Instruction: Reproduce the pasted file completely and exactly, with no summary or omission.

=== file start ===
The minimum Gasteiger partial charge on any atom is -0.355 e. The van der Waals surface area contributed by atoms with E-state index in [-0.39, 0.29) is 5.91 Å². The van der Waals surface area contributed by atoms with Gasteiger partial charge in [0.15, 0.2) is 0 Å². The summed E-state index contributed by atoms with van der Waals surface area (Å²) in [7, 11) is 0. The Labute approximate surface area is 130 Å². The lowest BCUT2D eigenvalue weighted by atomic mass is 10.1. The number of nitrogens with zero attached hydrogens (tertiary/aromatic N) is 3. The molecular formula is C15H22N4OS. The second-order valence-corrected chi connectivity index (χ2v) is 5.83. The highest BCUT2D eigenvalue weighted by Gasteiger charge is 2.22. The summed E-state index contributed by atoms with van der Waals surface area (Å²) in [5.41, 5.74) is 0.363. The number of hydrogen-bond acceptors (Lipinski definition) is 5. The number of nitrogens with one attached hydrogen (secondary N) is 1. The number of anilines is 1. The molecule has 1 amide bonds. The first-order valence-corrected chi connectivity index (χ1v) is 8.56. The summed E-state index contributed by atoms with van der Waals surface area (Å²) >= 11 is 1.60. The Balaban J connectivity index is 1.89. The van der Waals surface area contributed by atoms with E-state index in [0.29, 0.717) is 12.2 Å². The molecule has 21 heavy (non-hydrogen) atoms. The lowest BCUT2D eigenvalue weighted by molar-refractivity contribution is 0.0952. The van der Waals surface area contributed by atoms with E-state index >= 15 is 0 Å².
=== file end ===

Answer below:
The minimum Gasteiger partial charge on any atom is -0.355 e. The van der Waals surface area contributed by atoms with E-state index in [-0.39, 0.29) is 5.91 Å². The van der Waals surface area contributed by atoms with Gasteiger partial charge in [0.15, 0.2) is 0 Å². The summed E-state index contributed by atoms with van der Waals surface area (Å²) in [7, 11) is 0. The Labute approximate surface area is 130 Å². The lowest BCUT2D eigenvalue weighted by atomic mass is 10.1. The number of nitrogens with zero attached hydrogens (tertiary/aromatic N) is 3. The molecular formula is C15H22N4OS. The second-order valence-corrected chi connectivity index (χ2v) is 5.83. The highest BCUT2D eigenvalue weighted by Gasteiger charge is 2.22. The summed E-state index contributed by atoms with van der Waals surface area (Å²) in [5.41, 5.74) is 0.363. The number of hydrogen-bond acceptors (Lipinski definition) is 5. The number of nitrogens with one attached hydrogen (secondary N) is 1. The number of anilines is 1. The molecule has 1 amide bonds. The first-order valence-corrected chi connectivity index (χ1v) is 8.56. The summed E-state index contributed by atoms with van der Waals surface area (Å²) >= 11 is 1.60. The Balaban J connectivity index is 1.89. The van der Waals surface area contributed by atoms with E-state index in [0.29, 0.717) is 12.2 Å². The molecule has 21 heavy (non-hydrogen) atoms. The lowest BCUT2D eigenvalue weighted by molar-refractivity contribution is 0.0952. The van der Waals surface area contributed by atoms with E-state index >= 15 is 0 Å².